Once you’ve made the decision to invest in solar energy, you’ll have a few more decisions to make regarding product selection and installation. The selection of solar panels is always a balance between cost and quality. Different manufacturers produce low-end, mid-range, and high-end panels, and generally speaking, the larger the upfront investment is, the greater the savings you can expect over time. Since efficiency and durability are crucial, it’s recommended that you choose the highest quality solar panels that your budget will allow.
Checking the Nameplate Rating
The nameplate rating is one of several factors you should consider when selecting the best solar panels for your home or commercial building. This rating indicates how much power the panel will produce. Most solar panels have a nameplate rating between 200 and 350 watts. The higher the number is, the more power the panel is capable of producing. The nameplate rating is determined under industry-standard test conditions, and it’s important to note that these are ideal conditions in terms of sun exposure, cloud cover, and atmospheric conditions. In other words, you can’t expect a solar panel to produce its maximum wattage all the time. However, the nameplate rating is still a useful feature to consider when you’re shopping around for solar panels.
Analyzing the Efficiency Rating
If you’re interested in purchasing the best solar panels available, you’ll want to take a close look at the efficiency rating. The efficiency rating measures the number of kilowatt-hours (kWh) produced per watt on the nameplate rating. Solar panels are based on a photovoltaic system. The higher the efficiency rating is, the better the panel is at converting sunlight into electricity. The average efficiency rating throughout the industry is 16% to 18%. This may sound low, but bear in mind that when solar energy was in its infancy, an efficiency rating of 10% was considered impressive.
Today, an excellent efficiency rating is 20% to 22%. While it’s possible for manufacturers to produce more efficient panels, they generally don’t because the technology isn’t scalable. In other words, it would cost more to purchase a panel with a very high efficiency rating than the additional savings you would get from it.
Taking a Look at the Temperature Coefficient
As important as the nameplate and efficiency ratings are, they aren’t the only numbers you should consider when shopping around for solar panels. The temperature coefficient is also important, particularly in the very hot climate of Arizona. Although it may seem counterintuitive, solar panels actually perform less well during times of extreme heat. This means that homeowners in the Tucson area need to consider the performance of the panel at high temperatures. When manufacturers test their solar panels, they do so under industry-standard test conditions, which include testing at 77 degrees Fahrenheit. For every degree above this temperature, a panel can lose a percentage of efficiency.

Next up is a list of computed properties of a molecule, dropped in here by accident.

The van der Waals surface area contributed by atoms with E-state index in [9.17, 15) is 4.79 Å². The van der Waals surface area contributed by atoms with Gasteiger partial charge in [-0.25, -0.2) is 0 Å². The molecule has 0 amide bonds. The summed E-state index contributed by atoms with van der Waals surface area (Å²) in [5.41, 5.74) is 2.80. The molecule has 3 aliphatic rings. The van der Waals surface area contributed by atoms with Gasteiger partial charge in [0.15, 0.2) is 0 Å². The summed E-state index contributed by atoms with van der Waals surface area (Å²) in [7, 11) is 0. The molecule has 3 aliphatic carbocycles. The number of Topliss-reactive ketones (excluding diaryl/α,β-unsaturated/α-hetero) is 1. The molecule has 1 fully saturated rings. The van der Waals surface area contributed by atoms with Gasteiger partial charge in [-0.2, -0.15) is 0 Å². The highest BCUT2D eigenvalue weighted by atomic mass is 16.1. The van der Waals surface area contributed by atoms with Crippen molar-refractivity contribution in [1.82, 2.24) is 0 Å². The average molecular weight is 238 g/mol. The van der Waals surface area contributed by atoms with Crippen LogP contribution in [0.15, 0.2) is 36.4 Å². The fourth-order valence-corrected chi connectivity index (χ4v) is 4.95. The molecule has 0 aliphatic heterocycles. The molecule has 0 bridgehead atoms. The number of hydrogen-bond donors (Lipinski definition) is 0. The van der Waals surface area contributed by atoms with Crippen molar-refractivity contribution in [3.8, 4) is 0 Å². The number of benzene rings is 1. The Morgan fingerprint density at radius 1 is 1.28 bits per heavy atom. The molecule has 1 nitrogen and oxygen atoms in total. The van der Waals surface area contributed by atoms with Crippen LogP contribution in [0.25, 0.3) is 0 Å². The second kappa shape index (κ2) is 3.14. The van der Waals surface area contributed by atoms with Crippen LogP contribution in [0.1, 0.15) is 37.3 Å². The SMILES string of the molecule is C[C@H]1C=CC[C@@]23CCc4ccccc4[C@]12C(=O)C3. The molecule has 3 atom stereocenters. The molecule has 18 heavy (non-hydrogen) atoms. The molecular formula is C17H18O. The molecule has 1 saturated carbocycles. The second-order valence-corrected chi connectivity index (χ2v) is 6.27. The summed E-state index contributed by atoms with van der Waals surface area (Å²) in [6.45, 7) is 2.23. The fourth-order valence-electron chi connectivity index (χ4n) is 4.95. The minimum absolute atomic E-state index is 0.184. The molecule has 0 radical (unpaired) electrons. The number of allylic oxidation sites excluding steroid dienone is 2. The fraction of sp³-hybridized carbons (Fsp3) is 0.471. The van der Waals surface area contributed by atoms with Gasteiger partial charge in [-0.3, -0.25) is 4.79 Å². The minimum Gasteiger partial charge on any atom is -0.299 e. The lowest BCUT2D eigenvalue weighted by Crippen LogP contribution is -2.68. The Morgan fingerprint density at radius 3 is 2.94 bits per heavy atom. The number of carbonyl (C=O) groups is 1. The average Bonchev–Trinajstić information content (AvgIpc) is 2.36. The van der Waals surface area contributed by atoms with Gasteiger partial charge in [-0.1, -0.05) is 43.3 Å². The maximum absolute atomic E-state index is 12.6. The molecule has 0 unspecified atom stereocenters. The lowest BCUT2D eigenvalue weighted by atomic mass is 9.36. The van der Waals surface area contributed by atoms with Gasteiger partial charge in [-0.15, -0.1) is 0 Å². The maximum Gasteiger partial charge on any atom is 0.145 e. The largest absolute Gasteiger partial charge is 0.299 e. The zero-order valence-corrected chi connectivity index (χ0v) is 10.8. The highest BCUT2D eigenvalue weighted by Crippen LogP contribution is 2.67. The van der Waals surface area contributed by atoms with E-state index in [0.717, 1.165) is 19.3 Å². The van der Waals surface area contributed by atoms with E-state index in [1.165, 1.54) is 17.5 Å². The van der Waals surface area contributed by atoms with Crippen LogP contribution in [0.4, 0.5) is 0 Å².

As an example, let’s say a solar panel has a temperature coefficient of -0.258%. This means that the efficiency decreases by 0.258% for every degree the temperature rises above 77 degrees Fahrenheit. For every degree the temperature falls below 77 degrees Fahrenheit, the efficiency increases by 0.258%. For homeowners in Arizona, a small temperature coefficient is ideal. Solar panel contractors can also take measures to mitigate the effects of the heat when they install the panels. For example, they can elevate the panels slightly above the roof to allow for air circulation.
Evaluating the Manufacturer’s Warranty
Although solar energy will give you significant savings on a long-term basis, it does require an upfront investment. You can protect your investment by choosing solar panels from a manufacturer that offers a solid warranty. Solar panels are generally protected by two types of warranties: performance and equipment. The performance guarantee reassures consumers that the solar panel will continue to perform at a minimum electricity production threshold for a set period of time. It’s typical of a performance warranty to promise 90% production at 10 years and 80% production at 25 years. This is because, like many other products, the performance of solar panels can degrade over time.
The equipment warranty is also sometimes called the product or materials warranty. It covers the actual panels, rather than their performance. An ideal equipment warranty will protect purchasers from panel damage due to environmental issues, premature wear and tear, and manufacturing defects. Manufacturers typically offer a 10- to 12-year equipment warranty.
At Custom Solar and Leisure, you can find the expert guidance you need to choose the best solar panels for your building. Our solar power company has been serving the greater Tucson area for over a decade, and we’ve been ranked in Solar Power World’s top list of contractors for three years running. Our solar experts will be happy to answer all of your questions about panel selection, installation, and usage. Call us today at (520) 314-3768